The evolving craft beer market and the raw material supply sector
The craft beer market and craft beer raw material supply sector continues to evolve.
September 12, 2018 - Author: Rob Sirrine
The craft beer market and craft beer raw material supply sector continues to evolve. Although total beer sales by volume is slowly declining in the U.S. as a result of increased competition with spirits and wine and a decline in overall alcoholic beverage consumption¹, volume of craft beer sales increased in 2017 (Figure 1).
Figure 1. Overall U.S. beer sales by volume, craft, import, and export craft categories. Source: Brewers Association.
In terms of sales volume, craft represents 12.7 percent of total U.S. beer sales, but over 23 percent of sales dollars (Figure 2).
Figure 2. Craft beer as a % of overall sales volume and sales dollars. Source: Brewers Association.
In spite of continued growth, the craft market has matured in recent years. While market growth has slowed, the Brewers Association contends that there will likely be over 7000 U.S. breweries in operation by the end of 2018.
The Great Beer State of Michigan ranks fourth in the U.S. in the number of craft breweries behind CA, WA and CO. Although overall gallons of beer sold in Michigan has consistently declined over the last 30 years, sales of Michigan-made beer has increased. In 2007 Michigan-made beer represented only two percent of beer sold in Michigan. Ten years later it has increased to 10 percent.
Figure 3. Number of Michigan craft breweries and associated economic impact. Source: Brewers Association.
In 2017, of the 187 million gallons of beer sold in MI, MI brewers sold 18.7 million gallons of beer in Michigan (Bells= 5.9 million gallons; Founders = 3.2 million gallons and Shorts = 1.1 million gallons*). *Note: These figures do not include beer sold outside of Michigan. For more detailed information on Michigan’s beer sector, visit M-LIVE’s recent article, that includes a database tool that allows readers to search amount of beer sold by city, county, or individual business.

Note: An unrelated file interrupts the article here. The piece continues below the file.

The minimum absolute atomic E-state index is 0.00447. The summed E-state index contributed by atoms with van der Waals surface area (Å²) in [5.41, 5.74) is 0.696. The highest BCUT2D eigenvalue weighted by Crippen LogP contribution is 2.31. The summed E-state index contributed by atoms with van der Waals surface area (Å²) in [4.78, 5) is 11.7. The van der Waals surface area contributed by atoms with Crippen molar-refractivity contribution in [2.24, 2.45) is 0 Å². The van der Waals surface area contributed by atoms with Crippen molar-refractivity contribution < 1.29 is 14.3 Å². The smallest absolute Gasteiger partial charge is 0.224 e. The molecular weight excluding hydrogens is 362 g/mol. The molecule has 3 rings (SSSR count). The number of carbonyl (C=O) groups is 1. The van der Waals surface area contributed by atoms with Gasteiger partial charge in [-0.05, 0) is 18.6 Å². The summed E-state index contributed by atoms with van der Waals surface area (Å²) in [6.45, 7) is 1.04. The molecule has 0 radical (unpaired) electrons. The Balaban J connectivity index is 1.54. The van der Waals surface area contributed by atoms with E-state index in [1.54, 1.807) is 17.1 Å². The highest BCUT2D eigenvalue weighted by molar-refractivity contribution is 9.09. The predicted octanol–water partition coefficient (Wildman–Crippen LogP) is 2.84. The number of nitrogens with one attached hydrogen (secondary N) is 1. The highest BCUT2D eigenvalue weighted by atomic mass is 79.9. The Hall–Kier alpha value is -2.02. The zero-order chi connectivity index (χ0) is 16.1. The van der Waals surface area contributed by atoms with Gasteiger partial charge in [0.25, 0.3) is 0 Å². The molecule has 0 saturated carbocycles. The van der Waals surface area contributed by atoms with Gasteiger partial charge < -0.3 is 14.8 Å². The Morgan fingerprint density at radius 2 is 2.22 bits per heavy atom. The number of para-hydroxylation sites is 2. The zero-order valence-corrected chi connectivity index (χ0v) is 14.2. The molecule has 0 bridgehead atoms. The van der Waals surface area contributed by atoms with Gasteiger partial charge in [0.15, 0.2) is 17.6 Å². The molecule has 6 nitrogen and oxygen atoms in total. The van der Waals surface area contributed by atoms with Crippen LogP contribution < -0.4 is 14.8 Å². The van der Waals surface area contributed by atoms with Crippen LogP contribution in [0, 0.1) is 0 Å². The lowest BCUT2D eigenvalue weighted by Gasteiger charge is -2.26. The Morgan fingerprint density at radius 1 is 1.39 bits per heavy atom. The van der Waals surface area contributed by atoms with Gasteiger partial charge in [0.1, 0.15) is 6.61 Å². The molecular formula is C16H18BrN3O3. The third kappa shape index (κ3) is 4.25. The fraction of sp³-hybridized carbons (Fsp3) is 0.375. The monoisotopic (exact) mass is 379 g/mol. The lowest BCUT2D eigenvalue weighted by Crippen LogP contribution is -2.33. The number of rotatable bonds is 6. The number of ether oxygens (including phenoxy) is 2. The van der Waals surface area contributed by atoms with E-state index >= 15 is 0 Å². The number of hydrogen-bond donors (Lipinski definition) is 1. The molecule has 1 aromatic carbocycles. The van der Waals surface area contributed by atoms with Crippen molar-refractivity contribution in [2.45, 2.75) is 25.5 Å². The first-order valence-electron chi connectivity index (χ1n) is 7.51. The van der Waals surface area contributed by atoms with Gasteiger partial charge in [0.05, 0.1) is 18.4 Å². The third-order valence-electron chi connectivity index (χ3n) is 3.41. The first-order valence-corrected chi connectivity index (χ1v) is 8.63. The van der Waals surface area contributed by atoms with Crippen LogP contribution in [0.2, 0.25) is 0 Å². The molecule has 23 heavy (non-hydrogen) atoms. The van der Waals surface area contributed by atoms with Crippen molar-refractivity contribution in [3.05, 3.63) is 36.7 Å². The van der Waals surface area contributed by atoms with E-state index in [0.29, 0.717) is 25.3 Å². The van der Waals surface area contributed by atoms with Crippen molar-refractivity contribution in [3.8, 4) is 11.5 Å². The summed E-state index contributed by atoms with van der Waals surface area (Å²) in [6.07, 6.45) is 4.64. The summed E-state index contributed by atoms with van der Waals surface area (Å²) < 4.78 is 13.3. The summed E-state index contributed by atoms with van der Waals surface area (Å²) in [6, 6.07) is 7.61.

As one might expect, the craft beer sector has an effect on agricultural raw materials used in beer. Largely in part to the craft beer revolution, the hop market has changed dramatically over the last ten years. Although craft beer only accounts for 2.5 percent of total beer volume worldwide, it uses 20-25 percent of the total global hop crop. U.S. acreage is up nearly 80% from 2007 with increases each year since 2011. From 2017-2018² overall acreage increased nearly four percent. While there were modest increases in WA and OR, production in Idaho increased nearly 18 percent (from 6993 to 8217 acres). Production outside of the three major growing regions decreased slightly.
Several reports are published annually that may help shed some light on the domestic and international hop market. For example, information on the U.S. hop market can be found by visiting the USA HOPS 2017 statistical report. The International Hop Growers Convention recently released a global market summary and a full report that details production figures from hop producing countries around the globe. Finally, the Barth-Haas Group recently published their 2017/2018 comprehensive annual hop report that offers a thorough analysis of the global hop market.
Save the Date!
Join us in Traverse City Michigan for the 2019 Great Lakes Hop and Barley Conference on March 1-2 at the Park Place Hotel right downtown. This year will include a special focus on nutrient and water management, weed control and pruning and training in hops. If you are interested in sponsorship or vendor opportunities, contact Betsy Braid at firstname.lastname@example.org.
Please continue to visit Michigan State University Extension’s hop webpage or the MSU Hops News Facebook site for up to date information.